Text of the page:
By Chris Lane
By Olivia Flores Alvarez
By Angelica Leicht
By Jef Rouner
By Jef With One F
By Jef With One F
By Marco Torres
In the middle of Houston Grand Opera's production of Street Scene, I heard something I've never heard before in many years as an opera-goer: the audience responded with a collective intake of breath to what had just been said onstage. Not to some grisly act, just to an insult given by one neighbor to the daughter of another: "You certainly have plenty of admirers, Miss Maurrant, but I guess you come by it naturally." The audience's gasp indicated that they understood how vicious the street gossip was becoming and what harm it might do. They were totally caught up in this story of immigrant life on one street in the New York City of the 1940s.
Based on the 1929 Pulitzer Prize-winning play by Elmer Rice, Street Scene was a collaboration between Rice, who wrote the book; Langston Hughes, the fine African-American poet; and composer Kurt Weill, who had fled Nazi Germany and come to the U.S. This "melting pot" or "mosaic" collaboration is mirrored by the fascinating work that came out of it: it deals with new immigrants and those already assimilated, and its music keeps crossing the border between opera and musical comedy.
Street Scene deals with many kinds of vocal music: folk, blues, Broadway ballads and, of course, opera. Mahler and Puccini are present, as are Rogers and Hammerstein. The bitter aria of the opera's villain, "Let Things Be Like They Always Was," reminds us of Judd in Oklahoma! and prefigures the famous soliloquy in Carousel.
A few weeks after Weill's 1935 arrival in the United States, George and Ira Gershwin invited him to an orchestra rehearsal of Porgy and Bess. Weill later said, "Listening for the first time to that score, I discovered that the American theater was already well on its way to the more integrated form of musical theater that we had begun to attempt in Europe." Weill, although widely recognized in Europe as an outstanding theatrical composer, was virtually unknown by the general public in this country. Hearing Porgy, he said, gave him the courage to start work for the American stage.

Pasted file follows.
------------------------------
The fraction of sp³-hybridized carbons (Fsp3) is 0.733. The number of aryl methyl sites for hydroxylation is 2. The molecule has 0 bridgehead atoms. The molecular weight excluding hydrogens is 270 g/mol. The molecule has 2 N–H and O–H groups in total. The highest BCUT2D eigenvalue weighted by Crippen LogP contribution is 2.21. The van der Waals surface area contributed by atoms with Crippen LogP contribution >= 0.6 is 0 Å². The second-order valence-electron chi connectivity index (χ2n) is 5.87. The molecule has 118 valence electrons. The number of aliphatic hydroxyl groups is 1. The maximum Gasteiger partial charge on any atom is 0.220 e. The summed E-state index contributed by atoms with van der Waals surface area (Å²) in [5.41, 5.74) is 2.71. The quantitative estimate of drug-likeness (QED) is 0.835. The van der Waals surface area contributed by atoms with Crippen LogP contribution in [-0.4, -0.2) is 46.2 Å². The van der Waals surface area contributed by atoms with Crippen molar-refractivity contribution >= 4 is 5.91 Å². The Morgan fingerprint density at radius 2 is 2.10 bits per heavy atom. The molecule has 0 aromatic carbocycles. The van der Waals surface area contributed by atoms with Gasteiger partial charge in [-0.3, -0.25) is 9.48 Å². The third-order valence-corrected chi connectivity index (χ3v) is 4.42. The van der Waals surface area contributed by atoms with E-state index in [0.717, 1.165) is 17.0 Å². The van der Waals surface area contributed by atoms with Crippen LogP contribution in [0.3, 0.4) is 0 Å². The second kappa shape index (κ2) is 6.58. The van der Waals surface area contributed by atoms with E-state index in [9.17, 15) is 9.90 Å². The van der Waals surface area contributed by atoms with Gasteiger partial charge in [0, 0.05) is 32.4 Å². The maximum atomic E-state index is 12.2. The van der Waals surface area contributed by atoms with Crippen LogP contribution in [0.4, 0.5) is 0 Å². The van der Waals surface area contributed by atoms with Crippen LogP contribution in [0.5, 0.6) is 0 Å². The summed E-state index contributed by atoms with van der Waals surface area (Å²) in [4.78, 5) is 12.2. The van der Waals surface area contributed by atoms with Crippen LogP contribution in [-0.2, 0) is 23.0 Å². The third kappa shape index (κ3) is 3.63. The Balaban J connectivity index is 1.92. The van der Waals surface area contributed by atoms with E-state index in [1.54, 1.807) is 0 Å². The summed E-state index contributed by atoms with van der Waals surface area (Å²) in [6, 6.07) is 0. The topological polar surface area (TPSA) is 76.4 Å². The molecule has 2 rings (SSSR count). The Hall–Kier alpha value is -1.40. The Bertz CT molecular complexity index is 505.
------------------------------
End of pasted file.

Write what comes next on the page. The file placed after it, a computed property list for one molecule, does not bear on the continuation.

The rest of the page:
Determined to write in an American idiom, Weill stopped speaking German to almost everyone but his dog, and he rejected Bertolt Brecht's invitation to continue the collaboration they had had in Germany -- the collaboration that produced The Threepenny Opera and Mahagonny. Street Scene was Weill's effort to realize what he called at times a "dramatic musical," at others "a Broadway opera." The latter designation was the way Weill really conceived this work, but he was afraid the term "opera" would scare Broadway audiences away. Or, as Oscar Hammerstein put it, "opera was a way people lost money." Weill felt that the true heart of theater and music in this country was not in the opera house, which he referred to as a museum, but on Broadway.
Dissonant operatic chords before Street Scene's first number are cut short by show-biz tunes and dialogue about the awful summer heat, as the occupants of the rust and yellow tenement buildings lean out the windows or sit on the stoops, trying to get a breath of air. Soon the inhabitants switch from the weather to another kind of heat as they gossip about Anna Maurrant (Sheri Greenawald), voicing their disapproval of her affair with the milkman. We realize that we are entering the classic story of the wife, her lover, the betrayed husband and vengeance -- one of opera's central plots, used in Un Ballo in Maschera, Cavalleria, Pagliacci, Tristan and Pelleas, to name only a few.
The gritty mood of the harsh gossips is interrupted by an expectant father's amusing song, a bouncy Broadway number about how hard pregnancy is on a man. When Mr. Maurrant enters, a different kind of father and husband -- bullying his wife and children, a menacing alcoholic -- the mood quickly changes. After he goes inside, his wife, Anna, sings her moving seven-minute soliloquy, "I Always Will Believe There Will Be a Brighter Day," which alternates a dark reality with a hopeful dream for the future. The very end of the song -- when Anna holds a long note in one key while the orchestra continues in another, struggling until, on the final chord, there is a resolution of the dissonance -- is operatic writing of the highest order.
So, how successfully do opera and Broadway cohabit in this work? Although there are some transitional moments that are unintentionally jarring, it scarcely matters, given the work's dramatic arc and musical pleasures. We are swept along to the expected, but still shocking murder of Anna by her husband, an act which also sends awry the plans of her daughter, Rose (Lee Merrill), and the shy, bookish Jewish man, Sam Kaplan (Kip Wilborn), to run away and make a new life for themselves.
Langston Hughes' lyrics are supple and fine, especially when they deal with the street's daily goings-on. To achieve authenticity he went to the house on West 65th Street that was supposed to have been Elmer Rice's model in the play. Hughes and Weill visited Harlem cabarets together to capture the blues aura they wanted for the janitor's song "I Got a Marble and a Star," and walked the streets to watch and listen to the children's street games for the opening of Act Two.